Previous model-based executives, such as Titan, focus on reactively controlling discrete-event systems [2]. Our approach differs in that it consists of planning into the future, in order to perform optimal, safe execution of temporal plans for systems with continuous dynamics. However, solving the whole CMEx problem over an infinite horizon would present two major challenges. First, the problem is intractable in the case of long-duration missions. Second, it would require perfect knowledge of the state plan and the environment beforehand; this assumption does not always hold in real-life applications such as our fire-fighting scenario, in which the position of the fire might precisely be known only once the UAVs are close enough to the fire to localize it. Furthermore, the executive must be able to compensate possible drift, due to approximations or errors in the plant model.

Model Predictive Control (MPC), also called Receding Horizon Control, is a method, introduced in [3], that tackles these two challenges in the context of low-level control (rather than plan-driven control) of systems with continuous dynamics [4]. MPC solves the control problem up to a limited planning horizon, and re-solves it when it reaches a shorter execution horizon. This method makes the problem tractable by restricting it to a small planning window; it also allows for on-line, robust adaptation to disturbances. In this work, we extend MPC to continuous model-based execution of temporal plans by introducing a receding horizon continuous model-based executive. The architecture for our model-based executive is presented in Fig. 4.

As introduced in Fig. 4, we solve the CMEx problem by encoding it over a limited planning horizon as a disjunctive linear program (DLP) [5]. A DLP is an optimization problem with respect to a linear cost function over decision variables, subject to constraints that can be written as logical combinations of linear inequalities. We currently solve DLPs by reformulating them as Mixed-Integer Linear Programs; however, we are also developing methods for solving DLPs directly [6][7].

In order to make the DLP tractable and to solve it in real time, we use pruning policies that enable us to remove from the DLP those constraints that are out of reach during the planning horizon. For instance, constraints relative to collision avoidance between a UAV and an obstacle can be pruned if the vehicle is too far from the obstacle to reach it within the planning horizon. We also use pruning policies to ignore state plan constraints that are provably beyond the horizon.

Preliminary Results

The model-based executive has been implemented in C++, using Ilog CPLEX to solve the DLPs. It has been demonstrated on a range of fire-fighting scenarios on a hardware-in-the-loop testbed, comprised of CloudCap autopilots controlling a set of fixed-wing UAVs. This offers a precise assessment of real-time performance on UAVs. Fig. 1 was obtained from a snapshot of the operator interface, and illustrates the trajectories corresponding to our example.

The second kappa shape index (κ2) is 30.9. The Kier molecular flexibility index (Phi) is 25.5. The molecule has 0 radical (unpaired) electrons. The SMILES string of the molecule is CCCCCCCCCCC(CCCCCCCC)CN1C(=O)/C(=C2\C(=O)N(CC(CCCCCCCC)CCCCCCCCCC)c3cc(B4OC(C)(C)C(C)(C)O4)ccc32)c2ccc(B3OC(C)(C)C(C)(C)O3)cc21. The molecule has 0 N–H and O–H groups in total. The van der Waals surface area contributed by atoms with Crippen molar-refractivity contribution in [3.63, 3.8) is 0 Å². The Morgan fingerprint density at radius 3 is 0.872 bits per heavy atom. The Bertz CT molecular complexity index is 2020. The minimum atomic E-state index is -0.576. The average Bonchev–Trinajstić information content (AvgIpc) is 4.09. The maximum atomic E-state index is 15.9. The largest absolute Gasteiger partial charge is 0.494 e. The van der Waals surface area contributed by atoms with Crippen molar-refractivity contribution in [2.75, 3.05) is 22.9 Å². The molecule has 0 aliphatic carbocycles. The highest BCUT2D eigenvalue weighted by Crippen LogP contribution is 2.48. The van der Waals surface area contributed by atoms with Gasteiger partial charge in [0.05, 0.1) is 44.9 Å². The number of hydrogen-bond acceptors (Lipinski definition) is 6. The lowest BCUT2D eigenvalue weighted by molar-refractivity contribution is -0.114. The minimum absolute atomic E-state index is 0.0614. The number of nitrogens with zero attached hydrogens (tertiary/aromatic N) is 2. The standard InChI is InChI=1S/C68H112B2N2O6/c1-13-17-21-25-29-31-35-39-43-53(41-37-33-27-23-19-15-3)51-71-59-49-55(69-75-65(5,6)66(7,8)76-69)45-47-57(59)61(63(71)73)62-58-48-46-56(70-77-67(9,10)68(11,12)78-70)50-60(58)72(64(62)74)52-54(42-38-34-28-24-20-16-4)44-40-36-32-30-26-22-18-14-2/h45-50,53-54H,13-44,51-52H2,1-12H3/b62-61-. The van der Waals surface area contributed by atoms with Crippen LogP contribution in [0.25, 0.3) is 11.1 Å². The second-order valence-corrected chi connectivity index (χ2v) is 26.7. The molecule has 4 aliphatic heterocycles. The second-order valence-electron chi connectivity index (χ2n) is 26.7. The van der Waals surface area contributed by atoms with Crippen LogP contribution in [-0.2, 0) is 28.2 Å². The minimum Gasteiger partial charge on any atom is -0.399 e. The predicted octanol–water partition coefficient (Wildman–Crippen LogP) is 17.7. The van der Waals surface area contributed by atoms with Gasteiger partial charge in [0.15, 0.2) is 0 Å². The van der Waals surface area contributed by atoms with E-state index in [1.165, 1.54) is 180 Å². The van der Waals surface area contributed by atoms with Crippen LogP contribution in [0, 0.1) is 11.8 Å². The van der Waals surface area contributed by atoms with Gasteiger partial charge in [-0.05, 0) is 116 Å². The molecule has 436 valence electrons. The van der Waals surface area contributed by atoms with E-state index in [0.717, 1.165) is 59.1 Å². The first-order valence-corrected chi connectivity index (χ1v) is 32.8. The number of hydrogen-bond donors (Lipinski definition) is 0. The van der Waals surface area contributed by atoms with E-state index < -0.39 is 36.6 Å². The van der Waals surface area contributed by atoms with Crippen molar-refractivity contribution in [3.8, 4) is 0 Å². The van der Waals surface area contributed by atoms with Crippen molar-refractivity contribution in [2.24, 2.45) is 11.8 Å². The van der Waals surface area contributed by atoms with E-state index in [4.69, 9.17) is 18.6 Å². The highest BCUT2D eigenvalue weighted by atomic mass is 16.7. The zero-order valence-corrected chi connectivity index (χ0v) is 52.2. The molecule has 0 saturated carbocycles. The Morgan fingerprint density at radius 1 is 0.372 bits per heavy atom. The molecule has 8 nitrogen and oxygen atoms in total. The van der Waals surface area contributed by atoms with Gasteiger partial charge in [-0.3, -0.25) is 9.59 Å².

A preliminary performance analysis demonstrates that the model-based executive is able to design control sequences in real-time for a team of two UAVs, and that the use of constraint pruning policies offers about one order of magnitude speed up in performance.


This research is supported in part by The Boeing Company under contract MIT-BA-GTA-1, and by the Air Force Research Lab award under contract F33615-01-C-1850.


[1] Hofbaur, M. W. and Williams, B. C.. Hybrid Estimation of Complex Systems. In IEEE Transactions on Systems, Man, and Cybernetics - Part B: Cybernetics, 2004.

[2] B. C. Williams, Michel Ingham, Seung H. Chung, and Paul H. Elliott. Model-based Programming of Intelligent Embedded Systems and Robotic Space Explorers. In Proceedings of the IEEE: Special Issue on Modeling and Design of Embedded Software, vol. 9, no. 1, pp. 212--237, January 2003.

[3] J. Richalet, A. Rault, J.L. Testud and J. Papon. Algorithmic control of industrial processes. In Proceedings of the 4th IFAC Symposium on Identification and System Parameter Estimation, pp 1119--1167, 1976.

[4] John Bellingham, Arthur Richards and Jonathan How. Receding Horizon Control of Autonomous Aerial Vehicles. In Proceedings of the American Control Conference, 2002.

[5] Egon Balas. Disjunctive programming. In Annals of Discrete Mathematics, vol 5, pp 3--51, 1979.

[6] Raj Krishnan. Solving Hybrid Decision-Control Problems Through Conflict-Directed Branch and Bound. Master's Thesis, MIT, 2004.

[7] Refer to Hui Li's research abstract.

[8] Phil Kim, Brian C. Williams and Mark Abramson. Executing Reactive, Model-based Programs through Graph-based Temporal Planning. In Proceedings of the International Joint Conference on Artificial Intelligence, 2001.

[9] J. Kennell. Generative Temporal Planning with Complex Processes. M. Eng. Thesis, Massachusetts Institute of Technology, October 2003.

[10] I. Shu. Enabling Fast Flexible Planning through Incremental Temporal Reasoning. M. Eng. Thesis, Massachusetts Institute of Technology, September 2003.